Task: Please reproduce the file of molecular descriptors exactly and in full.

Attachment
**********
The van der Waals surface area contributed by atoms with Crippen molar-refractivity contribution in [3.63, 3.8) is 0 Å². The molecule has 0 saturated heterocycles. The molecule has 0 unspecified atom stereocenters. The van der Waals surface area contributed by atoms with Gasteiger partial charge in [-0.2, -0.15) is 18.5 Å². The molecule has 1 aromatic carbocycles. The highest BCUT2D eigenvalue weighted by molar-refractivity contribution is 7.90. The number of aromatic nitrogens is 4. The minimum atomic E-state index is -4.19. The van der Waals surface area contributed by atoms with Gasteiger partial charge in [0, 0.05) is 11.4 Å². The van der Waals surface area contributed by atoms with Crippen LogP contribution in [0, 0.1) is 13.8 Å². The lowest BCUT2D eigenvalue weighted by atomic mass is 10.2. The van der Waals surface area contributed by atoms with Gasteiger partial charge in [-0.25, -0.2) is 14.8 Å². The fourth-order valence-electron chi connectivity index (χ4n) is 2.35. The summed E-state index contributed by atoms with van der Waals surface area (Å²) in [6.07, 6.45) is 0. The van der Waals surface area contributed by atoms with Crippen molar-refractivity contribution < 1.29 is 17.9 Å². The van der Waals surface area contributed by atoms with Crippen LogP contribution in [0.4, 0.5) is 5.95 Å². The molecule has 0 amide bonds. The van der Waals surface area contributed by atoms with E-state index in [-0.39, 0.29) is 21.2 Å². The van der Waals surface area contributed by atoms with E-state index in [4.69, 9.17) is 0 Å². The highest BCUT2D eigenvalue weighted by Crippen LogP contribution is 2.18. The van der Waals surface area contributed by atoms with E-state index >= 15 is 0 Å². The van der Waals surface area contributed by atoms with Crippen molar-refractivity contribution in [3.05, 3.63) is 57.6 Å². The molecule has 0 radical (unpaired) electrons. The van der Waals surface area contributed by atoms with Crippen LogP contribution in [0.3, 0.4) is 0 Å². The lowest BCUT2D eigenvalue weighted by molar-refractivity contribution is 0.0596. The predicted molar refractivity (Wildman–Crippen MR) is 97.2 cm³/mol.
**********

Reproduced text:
The van der Waals surface area contributed by atoms with Crippen molar-refractivity contribution in [3.63, 3.8) is 0 Å². The molecule has 0 saturated heterocycles. The molecule has 0 unspecified atom stereocenters. The van der Waals surface area contributed by atoms with Gasteiger partial charge in [-0.2, -0.15) is 18.5 Å². The molecule has 1 aromatic carbocycles. The highest BCUT2D eigenvalue weighted by molar-refractivity contribution is 7.90. The number of aromatic nitrogens is 4. The minimum atomic E-state index is -4.19. The van der Waals surface area contributed by atoms with Gasteiger partial charge in [0, 0.05) is 11.4 Å². The van der Waals surface area contributed by atoms with Crippen LogP contribution in [0, 0.1) is 13.8 Å². The lowest BCUT2D eigenvalue weighted by atomic mass is 10.2. The van der Waals surface area contributed by atoms with Gasteiger partial charge in [-0.25, -0.2) is 14.8 Å². The fourth-order valence-electron chi connectivity index (χ4n) is 2.35. The summed E-state index contributed by atoms with van der Waals surface area (Å²) in [6.07, 6.45) is 0. The van der Waals surface area contributed by atoms with Crippen molar-refractivity contribution < 1.29 is 17.9 Å². The van der Waals surface area contributed by atoms with Crippen LogP contribution in [0.4, 0.5) is 5.95 Å². The molecule has 0 amide bonds. The van der Waals surface area contributed by atoms with E-state index in [-0.39, 0.29) is 21.2 Å². The van der Waals surface area contributed by atoms with E-state index in [4.69, 9.17) is 0 Å². The highest BCUT2D eigenvalue weighted by Crippen LogP contribution is 2.18. The van der Waals surface area contributed by atoms with E-state index >= 15 is 0 Å². The van der Waals surface area contributed by atoms with Crippen molar-refractivity contribution in [3.05, 3.63) is 57.6 Å². The molecule has 0 radical (unpaired) electrons. The van der Waals surface area contributed by atoms with Crippen LogP contribution in [0.3, 0.4) is 0 Å². The lowest BCUT2D eigenvalue weighted by molar-refractivity contribution is 0.0596. The predicted molar refractivity (Wildman–Crippen MR) is 97.2 cm³/mol.